A series of reviews also add to the current knowledge of hormonal cross-talk in the regulation of plant development and stress responses. Arc et al. (2013) review our current knowledge of ABA crosstalk with ethylene and NO, both volatile compounds that have been shown to counteract ABA action in seeds and to improve dormancy release and germination. McAtee et al. (2013) review current evidence on the topic and elegantly describe the hormonal cross-talk in the developing seed and its surrounding fruit tissue during fruit development. Denancé et al. (2013) address novel insights on the regulatory roles of the ABA, SA, and auxin in plant resistance to pathogens and describe the complex interactions among their signal transduction pathways. The strategies developed by pathogens to evade hormone-mediated defensive responses are also reviewed. Based on these data it is also discussed how hormone signaling could be manipulated to improve the resistance of crops to pathogens. From another perspective, Daszkowska-Golec and Szarejko (2013) review recent findings on phytohormone crosstalk, including changes in signaling pathways and gene expression that impact on modulating stress response through the closing or opening of stomata. da Costa et al. (2013) review current evidence indicating a clear hormonal cross-talk in the regulation of adventitious rooting. Cheng et al. (2013) review current evidence on the recently discovered phytohormone class, strigolactones and their cross-talk with other plant hormones—such as auxin, cytokinin, abscisic acid (ABA), ethylene (ET), and gibberellins (GA)—during different physiological processes. Finally, O'Brian and Benkkova discuss the complex hormonal cross-talk in plant responses to environmental stress, with a focus on cytokinins and other hormones, such as abscisic acid, jasmonates, salicylates, ethylene, and auxin. Of particular interest is the discussion of the impact of this research in the biotechnological industry.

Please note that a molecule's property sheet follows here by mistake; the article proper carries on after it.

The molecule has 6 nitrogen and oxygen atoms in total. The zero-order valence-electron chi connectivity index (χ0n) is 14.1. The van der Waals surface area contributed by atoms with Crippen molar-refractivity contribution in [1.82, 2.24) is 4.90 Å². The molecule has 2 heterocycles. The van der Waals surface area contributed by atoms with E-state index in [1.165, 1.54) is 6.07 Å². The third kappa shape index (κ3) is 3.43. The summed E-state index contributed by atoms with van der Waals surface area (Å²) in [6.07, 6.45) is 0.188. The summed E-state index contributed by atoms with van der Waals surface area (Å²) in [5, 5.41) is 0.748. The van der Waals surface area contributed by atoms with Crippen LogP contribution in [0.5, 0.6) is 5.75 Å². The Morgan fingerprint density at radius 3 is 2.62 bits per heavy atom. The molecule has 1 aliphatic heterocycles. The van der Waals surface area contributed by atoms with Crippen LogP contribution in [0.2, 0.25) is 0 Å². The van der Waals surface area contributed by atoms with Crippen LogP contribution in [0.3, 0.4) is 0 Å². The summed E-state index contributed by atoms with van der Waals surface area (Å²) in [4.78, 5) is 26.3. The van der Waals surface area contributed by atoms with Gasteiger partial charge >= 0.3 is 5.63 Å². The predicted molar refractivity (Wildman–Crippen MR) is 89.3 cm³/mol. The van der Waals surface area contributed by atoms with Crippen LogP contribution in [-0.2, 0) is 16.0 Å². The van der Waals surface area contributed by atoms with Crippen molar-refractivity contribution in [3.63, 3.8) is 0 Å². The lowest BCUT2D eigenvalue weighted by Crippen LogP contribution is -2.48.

In conclusion, taken together these original and review articles reflect the explosion of interest and considerable progress that has recently been made in the dynamic field of plant biology, with a particular focus on better understanding hormonal cross-talk in plant development and stress responses. It will be intriguing to see how future work on hormonal cross-talk in plants will continue. We hope that the articles that have been compiled will provide new insights into this topic and shed new light concerning the complex but exciting phenomenon of hormonal cross-talk in plant development and stress responses.


Arc, E., Sechet, J., Corbineau, F., Rajjou, L., and Marion-Poll, A. (2013). ABA crosstalk with ethylene and nitric oxide in seed dormancy and germination. Front. Plant Sci. 4:63. doi: 10.3389/fpls.2013.00063

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Blanco-Ulate, B., Vincenti, E., Powell, A. L., and Cantu, D. (2013). Tomato transcriptome and mutant analyses suggest a role for plant stress hormones in the interaction between fruit and Botrytis cinerea. Front. Plant Sci. 4:142. doi: 10.3389/fpls.2013.00142